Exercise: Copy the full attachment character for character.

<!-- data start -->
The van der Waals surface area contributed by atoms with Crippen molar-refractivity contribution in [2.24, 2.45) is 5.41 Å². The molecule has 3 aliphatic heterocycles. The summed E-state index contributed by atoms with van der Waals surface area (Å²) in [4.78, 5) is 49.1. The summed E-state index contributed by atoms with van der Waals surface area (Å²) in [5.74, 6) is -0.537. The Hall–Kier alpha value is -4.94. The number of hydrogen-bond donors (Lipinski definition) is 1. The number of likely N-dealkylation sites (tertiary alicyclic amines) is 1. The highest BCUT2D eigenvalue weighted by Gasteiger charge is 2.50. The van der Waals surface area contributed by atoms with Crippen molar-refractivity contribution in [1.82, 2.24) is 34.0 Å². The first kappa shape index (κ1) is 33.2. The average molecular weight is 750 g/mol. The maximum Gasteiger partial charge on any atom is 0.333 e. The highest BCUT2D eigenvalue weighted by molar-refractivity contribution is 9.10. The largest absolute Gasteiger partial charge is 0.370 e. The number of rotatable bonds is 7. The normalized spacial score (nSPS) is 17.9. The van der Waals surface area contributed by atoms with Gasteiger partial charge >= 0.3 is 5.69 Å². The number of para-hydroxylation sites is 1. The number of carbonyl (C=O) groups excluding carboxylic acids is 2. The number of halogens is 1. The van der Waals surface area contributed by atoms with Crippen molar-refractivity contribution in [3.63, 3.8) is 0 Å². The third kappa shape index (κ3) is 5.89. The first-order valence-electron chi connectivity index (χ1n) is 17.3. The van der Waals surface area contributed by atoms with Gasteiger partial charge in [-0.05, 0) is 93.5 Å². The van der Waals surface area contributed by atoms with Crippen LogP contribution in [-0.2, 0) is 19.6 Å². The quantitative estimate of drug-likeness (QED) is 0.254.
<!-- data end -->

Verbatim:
The van der Waals surface area contributed by atoms with Crippen molar-refractivity contribution in [2.24, 2.45) is 5.41 Å². The molecule has 3 aliphatic heterocycles. The summed E-state index contributed by atoms with van der Waals surface area (Å²) in [4.78, 5) is 49.1. The summed E-state index contributed by atoms with van der Waals surface area (Å²) in [5.74, 6) is -0.537. The Hall–Kier alpha value is -4.94. The number of hydrogen-bond donors (Lipinski definition) is 1. The number of likely N-dealkylation sites (tertiary alicyclic amines) is 1. The highest BCUT2D eigenvalue weighted by Gasteiger charge is 2.50. The van der Waals surface area contributed by atoms with Crippen molar-refractivity contribution in [1.82, 2.24) is 34.0 Å². The first kappa shape index (κ1) is 33.2. The average molecular weight is 750 g/mol. The maximum Gasteiger partial charge on any atom is 0.333 e. The highest BCUT2D eigenvalue weighted by molar-refractivity contribution is 9.10. The largest absolute Gasteiger partial charge is 0.370 e. The number of rotatable bonds is 7. The normalized spacial score (nSPS) is 17.9. The van der Waals surface area contributed by atoms with Gasteiger partial charge >= 0.3 is 5.69 Å². The number of para-hydroxylation sites is 1. The number of carbonyl (C=O) groups excluding carboxylic acids is 2. The number of halogens is 1. The van der Waals surface area contributed by atoms with Crippen molar-refractivity contribution in [3.63, 3.8) is 0 Å². The third kappa shape index (κ3) is 5.89. The first-order valence-electron chi connectivity index (χ1n) is 17.3. The van der Waals surface area contributed by atoms with Gasteiger partial charge in [-0.05, 0) is 93.5 Å². The van der Waals surface area contributed by atoms with Crippen LogP contribution in [-0.2, 0) is 19.6 Å². The quantitative estimate of drug-likeness (QED) is 0.254.